Workshop with Patricia Lovett

By Maryanne Grebenstein – This post is the third in a series describing a week-long trip I organized to take a group to London and Cambridge. The first post talked about the manuscripts we saw in London and the second post is about the exhibits and manuscripts we saw at Parker Library in Cambridge. This post will detail a workshop we took with Patricia Lovett. For those of you unfamiliar with Patricia and her work, please be sure to check her website. The experience of being in Cambridge only enhanced what promised to be a very enjoyable workshop. The architecture around Cambridge is fascinating and beautiful. Although it was snowing when we got back home, we were pleasantly surprised to find green grass and blossoming window boxes around Corpus Christi College, where our workshop would take place (photo 30). At every turn, there was another beautiful building, rich in history and culture (photos 31 – 34).

Photo 30 -Green grass and blossoming window boxes at Corpus Christi College


Photo 31 – Street scene with Kings College Chapel visible


Photo 32 – Bridge of Sighs, St Johns College


Photo 33 – The green near St Johns College


Photo 34 – Punting along the river, St Johns College

The workshop’s focus was on bestiary painting. Some of you may know I have offered bestiary painting workshops in my studio/shop in Marblehead (and will continue to do so, so keep an eye out for upcoming schedules if you are interested) but I was excited to be a participant this time for a change! We were part of a group of about 15 scribes under Patricia’s tutelage. We had a fun and exciting day recreating animals from the Peterborough Bestiary and painting them with gouache and applying gold leaf – all on calfskin vellum. The day before the workshop, my group had the pleasure of seeing the bestiary up close (see previous blog). We had all selected an animal to recreate before beginning the workshop, and mine was the unicorn (photo 22).
The Abbey Studio; Peterborough Bestiary

Photo 22: From the Peterborough Bestiary

Patricia (shown standing on right in photo 35) began by instructing us on tracing our animal image from a reproduction from the bestiary. Take a close look at the rectangular white porcelain boxes on the tables among the other supplies – I’ll come back to those later. She reminded us that the images we were using, although quite small (approximately 3.5” w x 2” h – roughly the size of a business card), were larger than the images in the actual bestiary. She also reminded us that when the bestiary was new the colors were much more vibrant than the colors we see today, and that we should keep that in mind as we made our paint selections.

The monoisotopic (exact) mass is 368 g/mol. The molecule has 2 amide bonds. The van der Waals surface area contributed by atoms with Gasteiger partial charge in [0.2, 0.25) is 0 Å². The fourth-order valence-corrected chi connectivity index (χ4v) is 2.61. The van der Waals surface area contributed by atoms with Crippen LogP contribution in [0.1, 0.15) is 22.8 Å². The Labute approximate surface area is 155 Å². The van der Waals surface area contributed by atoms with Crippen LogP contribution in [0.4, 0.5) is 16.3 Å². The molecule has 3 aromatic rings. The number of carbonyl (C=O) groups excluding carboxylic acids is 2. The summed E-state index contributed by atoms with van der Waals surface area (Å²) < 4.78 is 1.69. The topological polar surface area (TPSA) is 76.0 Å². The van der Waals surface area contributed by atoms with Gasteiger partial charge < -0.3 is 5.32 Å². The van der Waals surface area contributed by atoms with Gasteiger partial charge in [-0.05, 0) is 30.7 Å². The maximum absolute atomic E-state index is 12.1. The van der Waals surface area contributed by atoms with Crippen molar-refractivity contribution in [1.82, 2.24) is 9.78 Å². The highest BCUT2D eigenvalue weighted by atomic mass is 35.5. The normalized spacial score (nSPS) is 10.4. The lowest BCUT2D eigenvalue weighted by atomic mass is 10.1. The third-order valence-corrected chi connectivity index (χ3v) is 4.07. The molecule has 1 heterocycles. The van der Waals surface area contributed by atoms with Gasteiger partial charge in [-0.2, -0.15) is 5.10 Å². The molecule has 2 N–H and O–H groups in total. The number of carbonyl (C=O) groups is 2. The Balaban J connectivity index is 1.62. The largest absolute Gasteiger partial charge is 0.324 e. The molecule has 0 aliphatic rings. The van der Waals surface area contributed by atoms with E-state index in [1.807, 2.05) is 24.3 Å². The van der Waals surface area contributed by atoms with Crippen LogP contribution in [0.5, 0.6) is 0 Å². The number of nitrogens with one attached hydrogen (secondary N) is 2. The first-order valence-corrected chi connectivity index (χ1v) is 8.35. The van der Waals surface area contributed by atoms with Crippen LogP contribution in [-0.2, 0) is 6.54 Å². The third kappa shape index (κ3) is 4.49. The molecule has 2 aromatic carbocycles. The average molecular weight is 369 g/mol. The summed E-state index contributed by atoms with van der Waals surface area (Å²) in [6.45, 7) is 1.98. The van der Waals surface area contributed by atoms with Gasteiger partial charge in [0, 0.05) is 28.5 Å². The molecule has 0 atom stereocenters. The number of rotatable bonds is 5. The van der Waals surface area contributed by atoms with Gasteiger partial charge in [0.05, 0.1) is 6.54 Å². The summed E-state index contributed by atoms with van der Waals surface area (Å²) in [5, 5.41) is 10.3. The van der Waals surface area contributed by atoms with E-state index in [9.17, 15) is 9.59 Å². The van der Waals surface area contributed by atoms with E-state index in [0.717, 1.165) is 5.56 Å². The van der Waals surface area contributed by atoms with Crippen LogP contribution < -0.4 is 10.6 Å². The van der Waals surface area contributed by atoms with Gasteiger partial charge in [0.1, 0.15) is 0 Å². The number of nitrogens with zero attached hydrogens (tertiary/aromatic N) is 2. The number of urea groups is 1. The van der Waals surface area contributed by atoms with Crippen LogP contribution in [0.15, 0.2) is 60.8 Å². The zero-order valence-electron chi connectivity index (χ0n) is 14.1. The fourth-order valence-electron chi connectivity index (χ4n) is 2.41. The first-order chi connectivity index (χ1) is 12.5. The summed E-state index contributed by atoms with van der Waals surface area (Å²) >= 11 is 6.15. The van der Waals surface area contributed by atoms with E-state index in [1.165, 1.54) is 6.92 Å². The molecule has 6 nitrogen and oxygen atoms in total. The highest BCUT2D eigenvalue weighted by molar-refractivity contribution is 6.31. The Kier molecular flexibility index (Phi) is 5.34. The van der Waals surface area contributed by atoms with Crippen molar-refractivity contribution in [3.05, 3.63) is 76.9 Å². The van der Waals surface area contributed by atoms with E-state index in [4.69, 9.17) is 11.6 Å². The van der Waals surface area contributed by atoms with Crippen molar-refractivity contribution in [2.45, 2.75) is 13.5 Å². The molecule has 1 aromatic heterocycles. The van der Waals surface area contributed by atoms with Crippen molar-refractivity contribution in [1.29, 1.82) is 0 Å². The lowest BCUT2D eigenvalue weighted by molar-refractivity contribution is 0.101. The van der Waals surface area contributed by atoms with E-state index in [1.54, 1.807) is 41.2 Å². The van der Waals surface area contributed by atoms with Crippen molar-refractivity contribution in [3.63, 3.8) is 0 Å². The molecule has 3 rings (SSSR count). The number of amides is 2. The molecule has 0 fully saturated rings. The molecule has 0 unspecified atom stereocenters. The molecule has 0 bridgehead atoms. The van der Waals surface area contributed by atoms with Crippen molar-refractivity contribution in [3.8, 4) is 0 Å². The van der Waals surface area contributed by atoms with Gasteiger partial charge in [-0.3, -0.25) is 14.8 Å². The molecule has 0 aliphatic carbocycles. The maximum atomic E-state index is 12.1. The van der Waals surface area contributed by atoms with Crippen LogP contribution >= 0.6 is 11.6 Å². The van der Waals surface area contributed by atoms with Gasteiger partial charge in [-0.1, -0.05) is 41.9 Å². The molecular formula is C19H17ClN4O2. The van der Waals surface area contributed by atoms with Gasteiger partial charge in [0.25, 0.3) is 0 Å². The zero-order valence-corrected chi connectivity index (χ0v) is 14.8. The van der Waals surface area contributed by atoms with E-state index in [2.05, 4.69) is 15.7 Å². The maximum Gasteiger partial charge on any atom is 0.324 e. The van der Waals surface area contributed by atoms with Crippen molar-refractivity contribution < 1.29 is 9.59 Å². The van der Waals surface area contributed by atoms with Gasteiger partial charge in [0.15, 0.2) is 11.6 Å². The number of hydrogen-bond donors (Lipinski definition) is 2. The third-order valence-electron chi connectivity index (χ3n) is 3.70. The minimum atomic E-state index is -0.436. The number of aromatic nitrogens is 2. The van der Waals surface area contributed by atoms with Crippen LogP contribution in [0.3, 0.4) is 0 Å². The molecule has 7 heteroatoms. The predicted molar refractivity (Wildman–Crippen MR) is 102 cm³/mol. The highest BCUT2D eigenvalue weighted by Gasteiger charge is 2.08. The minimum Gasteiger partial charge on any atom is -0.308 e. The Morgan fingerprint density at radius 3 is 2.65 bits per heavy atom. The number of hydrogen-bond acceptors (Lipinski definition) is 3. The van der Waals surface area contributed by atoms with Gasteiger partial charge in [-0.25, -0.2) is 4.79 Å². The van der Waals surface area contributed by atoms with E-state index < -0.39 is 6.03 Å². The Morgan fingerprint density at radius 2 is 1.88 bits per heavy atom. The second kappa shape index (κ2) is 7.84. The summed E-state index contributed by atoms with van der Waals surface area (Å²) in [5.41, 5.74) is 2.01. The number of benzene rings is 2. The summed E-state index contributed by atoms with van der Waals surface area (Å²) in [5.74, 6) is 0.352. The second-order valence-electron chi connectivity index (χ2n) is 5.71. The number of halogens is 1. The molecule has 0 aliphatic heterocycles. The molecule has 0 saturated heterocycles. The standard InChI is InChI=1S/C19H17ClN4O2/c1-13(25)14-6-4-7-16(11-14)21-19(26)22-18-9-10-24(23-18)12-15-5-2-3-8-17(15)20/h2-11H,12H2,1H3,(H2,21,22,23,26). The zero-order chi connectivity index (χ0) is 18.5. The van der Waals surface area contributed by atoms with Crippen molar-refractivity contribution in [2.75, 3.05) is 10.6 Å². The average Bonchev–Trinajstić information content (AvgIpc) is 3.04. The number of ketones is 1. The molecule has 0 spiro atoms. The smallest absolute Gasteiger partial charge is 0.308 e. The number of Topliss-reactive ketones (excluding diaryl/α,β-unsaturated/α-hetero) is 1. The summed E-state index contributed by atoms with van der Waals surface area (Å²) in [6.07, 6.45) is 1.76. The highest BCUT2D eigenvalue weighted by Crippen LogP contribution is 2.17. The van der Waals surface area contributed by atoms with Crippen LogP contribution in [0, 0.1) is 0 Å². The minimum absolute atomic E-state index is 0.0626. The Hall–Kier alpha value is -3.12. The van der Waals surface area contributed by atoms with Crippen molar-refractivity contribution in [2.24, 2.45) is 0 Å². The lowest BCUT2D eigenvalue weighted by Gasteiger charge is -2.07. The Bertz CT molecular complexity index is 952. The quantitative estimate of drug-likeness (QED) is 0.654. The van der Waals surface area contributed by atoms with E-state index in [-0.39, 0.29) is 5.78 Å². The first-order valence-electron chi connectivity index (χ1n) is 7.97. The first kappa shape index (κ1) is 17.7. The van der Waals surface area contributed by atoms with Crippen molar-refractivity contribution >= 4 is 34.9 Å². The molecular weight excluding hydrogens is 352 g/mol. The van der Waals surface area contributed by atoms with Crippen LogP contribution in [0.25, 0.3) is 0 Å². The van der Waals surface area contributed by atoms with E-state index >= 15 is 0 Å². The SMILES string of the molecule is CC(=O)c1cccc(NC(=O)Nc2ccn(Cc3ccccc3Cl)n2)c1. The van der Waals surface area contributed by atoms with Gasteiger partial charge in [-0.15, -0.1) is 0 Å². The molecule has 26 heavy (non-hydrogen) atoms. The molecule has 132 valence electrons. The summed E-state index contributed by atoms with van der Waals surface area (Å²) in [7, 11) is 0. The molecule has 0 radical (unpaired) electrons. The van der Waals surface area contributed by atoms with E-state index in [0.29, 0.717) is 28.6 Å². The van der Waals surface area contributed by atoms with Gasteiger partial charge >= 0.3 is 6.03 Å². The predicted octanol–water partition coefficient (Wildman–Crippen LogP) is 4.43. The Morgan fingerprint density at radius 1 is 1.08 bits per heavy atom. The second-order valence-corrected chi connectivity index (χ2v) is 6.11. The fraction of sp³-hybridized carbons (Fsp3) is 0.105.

Photo 35 – Patricia (standing at right) getting us started during the workshop

We traced over the images by laying tracing paper over the image, taping the image and tracing paper in place, and drawing the image with a very sharp, hard (3H or 4H) pencil (photo 36).

Photo 36 – My tracing of the unicorn from the Peterborough Bestiary

We then transferred the design to our vellum pieces using a special transfer paper Patricia had prepared with Armenian bole (a red clay-like substance ground into a very fine powder), which acted something like carbon paper (remember carbon paper?). We then had a faint, red image of our animal on the vellum. This outline allowed us to recreate the image without drawing it freehand. The first step was to lay the gold leaf (always done before any color is added) by using an adhesive called Miniatum. Ordinarily gesso would be used instead of Miniatum, but because gesso requires a much longer drying time and this was a one-day workshop, Miniatum was the best solution (photo 37).

Photo 37 – The red image transfer and gold leaf (on vellum)

Using a very tiny brush, we painted the first layer of color (photo 38).

Photo 38 – The first layer of paint

By working from darker colors to lighter colors, we added in shading and detail. Take a look at the group’s bestiaries! (Photo 39.) Several of us didn’t quite get finished our bestiaries by the end of the day, and so they had to be completed once we returned home.

Photo 39 – All the bestiaries created by workshop participants

My completed unicorn is shown in photo 40. In truth, not what I would consider my best work, but that isn’t surprising as the product of a workshop. Any of you who have taken workshops with me will (hopefully!) remember that I try to stress learning the technique over trying to create a masterpiece!

Photo 40 – My completed unicorn bestiary

Patricia is an excellent teacher and a pleasure to be around. She is not only a gifted calligrapher and artist, but she’s very personable and has a great sense of humor. Among the many “take- aways” from the workshop is a fantastic paint palette we used (the little white boxes I referred to early in the post) in photo 41. I loved these! They have 21 wells to hold as many colors, a large area for mixing colors, and a top that keeps the paints wet for days. And because they are porcelain, they clean up easily, even once the paint dries. They’re fantastic. In fact, I liked them so well that I now carry them in my shop!

Photo 41 – The great 21-well porcelain palettes we used in the workshop

These trips are always so much fun! Some trips are big ones (like this one) and some trips are smaller and domestic (occasionally even local in Boston, or not too far, like New York City). If you would like to receive future information about the trips, please email and request that your email address be added to our email list.

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